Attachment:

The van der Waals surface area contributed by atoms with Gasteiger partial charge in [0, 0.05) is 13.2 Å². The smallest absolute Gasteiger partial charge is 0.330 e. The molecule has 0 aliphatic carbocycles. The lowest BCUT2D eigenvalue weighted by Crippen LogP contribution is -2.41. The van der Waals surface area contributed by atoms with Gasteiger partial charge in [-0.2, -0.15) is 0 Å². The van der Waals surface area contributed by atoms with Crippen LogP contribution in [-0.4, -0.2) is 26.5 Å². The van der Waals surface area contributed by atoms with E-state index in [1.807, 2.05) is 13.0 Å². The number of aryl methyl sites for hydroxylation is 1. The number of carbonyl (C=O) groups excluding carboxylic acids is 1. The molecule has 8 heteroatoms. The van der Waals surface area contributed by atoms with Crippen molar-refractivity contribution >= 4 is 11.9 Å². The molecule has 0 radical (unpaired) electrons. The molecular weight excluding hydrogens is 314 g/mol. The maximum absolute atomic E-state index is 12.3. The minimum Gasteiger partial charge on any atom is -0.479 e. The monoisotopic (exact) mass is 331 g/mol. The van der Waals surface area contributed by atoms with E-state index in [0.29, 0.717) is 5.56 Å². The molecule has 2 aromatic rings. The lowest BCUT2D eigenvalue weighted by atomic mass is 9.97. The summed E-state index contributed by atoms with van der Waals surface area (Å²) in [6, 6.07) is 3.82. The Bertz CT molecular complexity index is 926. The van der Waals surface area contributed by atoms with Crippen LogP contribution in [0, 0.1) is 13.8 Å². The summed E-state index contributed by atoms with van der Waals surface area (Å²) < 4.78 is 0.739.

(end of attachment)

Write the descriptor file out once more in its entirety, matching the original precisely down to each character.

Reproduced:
The van der Waals surface area contributed by atoms with Gasteiger partial charge in [0, 0.05) is 13.2 Å². The smallest absolute Gasteiger partial charge is 0.330 e. The molecule has 0 aliphatic carbocycles. The lowest BCUT2D eigenvalue weighted by Crippen LogP contribution is -2.41. The van der Waals surface area contributed by atoms with Gasteiger partial charge in [-0.2, -0.15) is 0 Å². The van der Waals surface area contributed by atoms with Crippen LogP contribution in [-0.4, -0.2) is 26.5 Å². The van der Waals surface area contributed by atoms with E-state index in [1.807, 2.05) is 13.0 Å². The number of aryl methyl sites for hydroxylation is 1. The number of carbonyl (C=O) groups excluding carboxylic acids is 1. The molecule has 8 heteroatoms. The van der Waals surface area contributed by atoms with Crippen molar-refractivity contribution >= 4 is 11.9 Å². The molecule has 0 radical (unpaired) electrons. The molecular weight excluding hydrogens is 314 g/mol. The maximum absolute atomic E-state index is 12.3. The minimum Gasteiger partial charge on any atom is -0.479 e. The monoisotopic (exact) mass is 331 g/mol. The van der Waals surface area contributed by atoms with E-state index in [0.29, 0.717) is 5.56 Å². The molecule has 2 aromatic rings. The lowest BCUT2D eigenvalue weighted by atomic mass is 9.97. The summed E-state index contributed by atoms with van der Waals surface area (Å²) in [6, 6.07) is 3.82. The Bertz CT molecular complexity index is 926. The van der Waals surface area contributed by atoms with Crippen LogP contribution in [0, 0.1) is 13.8 Å². The summed E-state index contributed by atoms with van der Waals surface area (Å²) < 4.78 is 0.739.